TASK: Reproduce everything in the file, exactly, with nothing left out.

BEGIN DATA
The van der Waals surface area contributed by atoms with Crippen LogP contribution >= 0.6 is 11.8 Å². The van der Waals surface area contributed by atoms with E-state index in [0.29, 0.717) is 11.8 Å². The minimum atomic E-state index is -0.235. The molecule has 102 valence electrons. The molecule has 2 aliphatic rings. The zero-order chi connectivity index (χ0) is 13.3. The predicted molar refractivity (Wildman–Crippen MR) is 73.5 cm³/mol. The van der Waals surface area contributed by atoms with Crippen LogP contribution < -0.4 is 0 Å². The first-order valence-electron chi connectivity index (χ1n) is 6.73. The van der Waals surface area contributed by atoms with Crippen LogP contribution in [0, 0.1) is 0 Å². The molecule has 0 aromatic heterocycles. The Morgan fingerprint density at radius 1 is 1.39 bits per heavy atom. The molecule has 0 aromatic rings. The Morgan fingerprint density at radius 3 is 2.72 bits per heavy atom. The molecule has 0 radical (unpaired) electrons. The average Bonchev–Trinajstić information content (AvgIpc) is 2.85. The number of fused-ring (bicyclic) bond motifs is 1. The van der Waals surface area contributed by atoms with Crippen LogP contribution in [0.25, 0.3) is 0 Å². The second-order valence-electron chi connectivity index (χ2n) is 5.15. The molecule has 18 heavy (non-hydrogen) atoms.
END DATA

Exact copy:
The van der Waals surface area contributed by atoms with Crippen LogP contribution >= 0.6 is 11.8 Å². The van der Waals surface area contributed by atoms with E-state index in [0.29, 0.717) is 11.8 Å². The minimum atomic E-state index is -0.235. The molecule has 102 valence electrons. The molecule has 2 aliphatic rings. The zero-order chi connectivity index (χ0) is 13.3. The predicted molar refractivity (Wildman–Crippen MR) is 73.5 cm³/mol. The van der Waals surface area contributed by atoms with Crippen LogP contribution < -0.4 is 0 Å². The first-order valence-electron chi connectivity index (χ1n) is 6.73. The van der Waals surface area contributed by atoms with Crippen LogP contribution in [0, 0.1) is 0 Å². The molecule has 0 aromatic heterocycles. The Morgan fingerprint density at radius 1 is 1.39 bits per heavy atom. The molecule has 0 aromatic rings. The Morgan fingerprint density at radius 3 is 2.72 bits per heavy atom. The molecule has 0 radical (unpaired) electrons. The average Bonchev–Trinajstić information content (AvgIpc) is 2.85. The number of fused-ring (bicyclic) bond motifs is 1. The van der Waals surface area contributed by atoms with Crippen LogP contribution in [0.25, 0.3) is 0 Å². The second-order valence-electron chi connectivity index (χ2n) is 5.15. The molecule has 18 heavy (non-hydrogen) atoms.